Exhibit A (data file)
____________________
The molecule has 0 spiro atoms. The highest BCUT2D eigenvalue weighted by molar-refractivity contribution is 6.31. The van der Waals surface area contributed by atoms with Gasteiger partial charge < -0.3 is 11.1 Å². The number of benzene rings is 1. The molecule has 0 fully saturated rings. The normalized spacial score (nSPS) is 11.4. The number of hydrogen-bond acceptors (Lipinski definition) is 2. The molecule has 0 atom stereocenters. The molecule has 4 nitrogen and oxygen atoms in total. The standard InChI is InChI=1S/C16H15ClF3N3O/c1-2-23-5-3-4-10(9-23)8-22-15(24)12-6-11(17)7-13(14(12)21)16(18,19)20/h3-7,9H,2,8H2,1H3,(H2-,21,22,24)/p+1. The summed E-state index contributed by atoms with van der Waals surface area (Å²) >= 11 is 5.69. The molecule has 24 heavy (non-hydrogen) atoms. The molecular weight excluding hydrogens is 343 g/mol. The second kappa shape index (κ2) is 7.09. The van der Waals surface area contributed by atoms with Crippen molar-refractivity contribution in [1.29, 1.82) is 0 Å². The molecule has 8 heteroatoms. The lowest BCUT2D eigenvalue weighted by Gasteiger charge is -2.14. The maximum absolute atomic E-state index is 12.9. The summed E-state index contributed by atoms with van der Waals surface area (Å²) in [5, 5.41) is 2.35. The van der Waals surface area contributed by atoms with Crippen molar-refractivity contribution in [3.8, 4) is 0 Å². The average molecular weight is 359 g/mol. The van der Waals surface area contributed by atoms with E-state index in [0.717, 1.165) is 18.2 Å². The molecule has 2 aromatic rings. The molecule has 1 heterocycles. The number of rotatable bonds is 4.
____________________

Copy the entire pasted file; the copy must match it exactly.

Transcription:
The molecule has 0 spiro atoms. The highest BCUT2D eigenvalue weighted by molar-refractivity contribution is 6.31. The van der Waals surface area contributed by atoms with Gasteiger partial charge < -0.3 is 11.1 Å². The number of benzene rings is 1. The molecule has 0 fully saturated rings. The normalized spacial score (nSPS) is 11.4. The number of hydrogen-bond acceptors (Lipinski definition) is 2. The molecule has 0 atom stereocenters. The molecule has 4 nitrogen and oxygen atoms in total. The standard InChI is InChI=1S/C16H15ClF3N3O/c1-2-23-5-3-4-10(9-23)8-22-15(24)12-6-11(17)7-13(14(12)21)16(18,19)20/h3-7,9H,2,8H2,1H3,(H2-,21,22,24)/p+1. The summed E-state index contributed by atoms with van der Waals surface area (Å²) >= 11 is 5.69. The molecule has 24 heavy (non-hydrogen) atoms. The molecular weight excluding hydrogens is 343 g/mol. The second kappa shape index (κ2) is 7.09. The van der Waals surface area contributed by atoms with Crippen molar-refractivity contribution in [1.29, 1.82) is 0 Å². The molecule has 8 heteroatoms. The lowest BCUT2D eigenvalue weighted by Gasteiger charge is -2.14. The maximum absolute atomic E-state index is 12.9. The summed E-state index contributed by atoms with van der Waals surface area (Å²) in [5, 5.41) is 2.35. The van der Waals surface area contributed by atoms with Crippen molar-refractivity contribution in [3.8, 4) is 0 Å². The average molecular weight is 359 g/mol. The van der Waals surface area contributed by atoms with E-state index in [0.717, 1.165) is 18.2 Å². The molecule has 2 aromatic rings. The molecule has 1 heterocycles. The number of rotatable bonds is 4.